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Green drought persists
  |  First Published: June 2003



With the reasonable rainfall that has occurred in northern NSW over the past few months you could be forgiven for thinking that all is well. Certainly, when you drive about the New England area the place looks quite lush but much of the green veneer hides a patch of Australia that is still desperately in need of more substantial rainfall.

I think it is going to be another very tough Winter up here for farmers as well as outdoors enthusiasts, a situation that will hopefully be remedied before the next fishing season starts in October. The trout season closes this long weekend but, really, it is an anticlimax for a season that just never happened.

Down on the Western Slopes the situation has been a little more optimistic. After some good rain the weather has been very mild and places like Lake Copeton have continued to fish very well on days when the weather is clear and warm. My man at Inverell, Dave Martel, reckons with the dam at its present level this waterway should produce quality goldens and cod right through the Winter. By his reckoning, with the lake level fairly low the water stays a little warmer than normal and the fish activity remains high. Hell, it’s a theory!

Long arm of the law

The most interesting news from that part of the world was the reported capture of a 1430mm Murray cod from Copeton by local big-cod guru and local Bundarra copper Gavin Berry. Apparently it was taken on a spinnerbait near a dead feral goat that was floating in the water, which is quite novel. I tried to contact Gav to confirm these details before I submitted this report but he was away. If the facts are a bit mixed-up I apologise to all concerned. As they say, don’t let the truth stand in the way of a good story.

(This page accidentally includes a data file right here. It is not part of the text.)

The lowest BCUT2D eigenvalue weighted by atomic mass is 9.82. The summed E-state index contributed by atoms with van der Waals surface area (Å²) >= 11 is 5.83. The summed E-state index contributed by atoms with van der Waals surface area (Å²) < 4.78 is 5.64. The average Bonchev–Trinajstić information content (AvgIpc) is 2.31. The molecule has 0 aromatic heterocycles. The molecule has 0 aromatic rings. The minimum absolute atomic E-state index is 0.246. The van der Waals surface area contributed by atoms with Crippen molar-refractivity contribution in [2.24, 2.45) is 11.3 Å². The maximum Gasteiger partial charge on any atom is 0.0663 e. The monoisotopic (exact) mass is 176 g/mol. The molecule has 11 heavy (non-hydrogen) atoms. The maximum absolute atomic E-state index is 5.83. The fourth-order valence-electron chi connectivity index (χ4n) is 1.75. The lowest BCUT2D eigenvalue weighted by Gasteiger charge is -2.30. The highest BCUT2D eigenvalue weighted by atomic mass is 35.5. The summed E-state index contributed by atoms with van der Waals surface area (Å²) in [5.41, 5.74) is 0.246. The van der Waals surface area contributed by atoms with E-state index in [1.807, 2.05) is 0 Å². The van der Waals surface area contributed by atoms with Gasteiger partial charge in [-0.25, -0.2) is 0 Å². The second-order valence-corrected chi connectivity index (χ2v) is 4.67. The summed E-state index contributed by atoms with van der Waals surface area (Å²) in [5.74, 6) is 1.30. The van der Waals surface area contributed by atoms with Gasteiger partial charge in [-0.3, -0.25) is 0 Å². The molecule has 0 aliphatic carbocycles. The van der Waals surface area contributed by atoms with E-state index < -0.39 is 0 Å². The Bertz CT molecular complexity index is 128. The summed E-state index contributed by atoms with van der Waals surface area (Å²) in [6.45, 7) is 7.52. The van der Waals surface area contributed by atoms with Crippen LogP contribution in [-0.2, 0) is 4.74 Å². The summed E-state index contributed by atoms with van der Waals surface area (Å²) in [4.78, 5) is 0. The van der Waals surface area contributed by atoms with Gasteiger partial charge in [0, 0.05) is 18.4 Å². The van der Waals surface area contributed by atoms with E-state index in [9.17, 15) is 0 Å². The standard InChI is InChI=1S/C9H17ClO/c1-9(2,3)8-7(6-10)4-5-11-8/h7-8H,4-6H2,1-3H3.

Whichever way Gav caught and released a bloody massive cod of 100 old fashioned pounds or more and that’s a big effort in this day and age.

Copeton has certainly been turning up lots of monster cod in the past couple of years, and hardly a week goes by without news of a 20kg or 30kg fish or larger being caught there. From what I understand, Gav lives for catching big cod and he certainly lands more than his fair share. Persistence and local knowledge pay off for Gavin and it couldn’t happen to a better bloke. He treats the cod with the respect they deserve – total catch and release. I just wish I could find one like that so I could let it go, too!

At the end of this month I will be heading off to my Winter retreat, working in the Northern Territory for three months. While I am away I will keep you up to date with what is happening, although the actual fishing is very quiet in the high country over Winter.

Let Winter be a time to ponder the warmer months, the fishing that we will be doing next season and the good times to come. That should be very easy for me – reporting from the comfort of my camp chair up there in the tropics!

Caption -

Brent Marcomb took this nice little Murray Cod on a Matt’s Sport Safari canoe tour.

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